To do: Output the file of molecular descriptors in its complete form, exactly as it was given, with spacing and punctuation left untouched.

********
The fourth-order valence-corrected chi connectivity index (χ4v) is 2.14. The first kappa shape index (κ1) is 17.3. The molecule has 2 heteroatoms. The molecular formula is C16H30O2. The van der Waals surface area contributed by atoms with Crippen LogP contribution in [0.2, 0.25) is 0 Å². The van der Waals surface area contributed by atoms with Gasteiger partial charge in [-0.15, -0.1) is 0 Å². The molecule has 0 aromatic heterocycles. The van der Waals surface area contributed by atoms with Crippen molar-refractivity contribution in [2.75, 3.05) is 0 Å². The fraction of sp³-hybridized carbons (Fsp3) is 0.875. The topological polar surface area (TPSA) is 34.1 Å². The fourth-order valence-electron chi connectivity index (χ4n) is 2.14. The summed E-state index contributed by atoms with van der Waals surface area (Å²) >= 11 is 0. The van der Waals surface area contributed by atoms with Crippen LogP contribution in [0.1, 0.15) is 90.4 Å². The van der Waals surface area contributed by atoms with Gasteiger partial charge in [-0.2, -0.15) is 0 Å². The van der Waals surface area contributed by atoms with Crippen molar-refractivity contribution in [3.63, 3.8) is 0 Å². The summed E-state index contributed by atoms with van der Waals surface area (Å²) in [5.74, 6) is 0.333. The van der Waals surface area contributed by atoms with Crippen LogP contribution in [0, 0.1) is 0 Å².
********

The fourth-order valence-corrected chi connectivity index (χ4v) is 2.14. The first kappa shape index (κ1) is 17.3. The molecule has 2 heteroatoms. The molecular formula is C16H30O2. The van der Waals surface area contributed by atoms with Crippen LogP contribution in [0.2, 0.25) is 0 Å². The van der Waals surface area contributed by atoms with Gasteiger partial charge in [-0.15, -0.1) is 0 Å². The molecule has 0 aromatic heterocycles. The van der Waals surface area contributed by atoms with Crippen molar-refractivity contribution in [2.75, 3.05) is 0 Å². The fraction of sp³-hybridized carbons (Fsp3) is 0.875. The topological polar surface area (TPSA) is 34.1 Å². The fourth-order valence-electron chi connectivity index (χ4n) is 2.14. The summed E-state index contributed by atoms with van der Waals surface area (Å²) >= 11 is 0. The van der Waals surface area contributed by atoms with Crippen LogP contribution in [0.1, 0.15) is 90.4 Å². The van der Waals surface area contributed by atoms with Gasteiger partial charge in [-0.2, -0.15) is 0 Å². The van der Waals surface area contributed by atoms with Crippen molar-refractivity contribution in [3.63, 3.8) is 0 Å². The summed E-state index contributed by atoms with van der Waals surface area (Å²) in [5.74, 6) is 0.333. The van der Waals surface area contributed by atoms with Crippen LogP contribution in [0, 0.1) is 0 Å².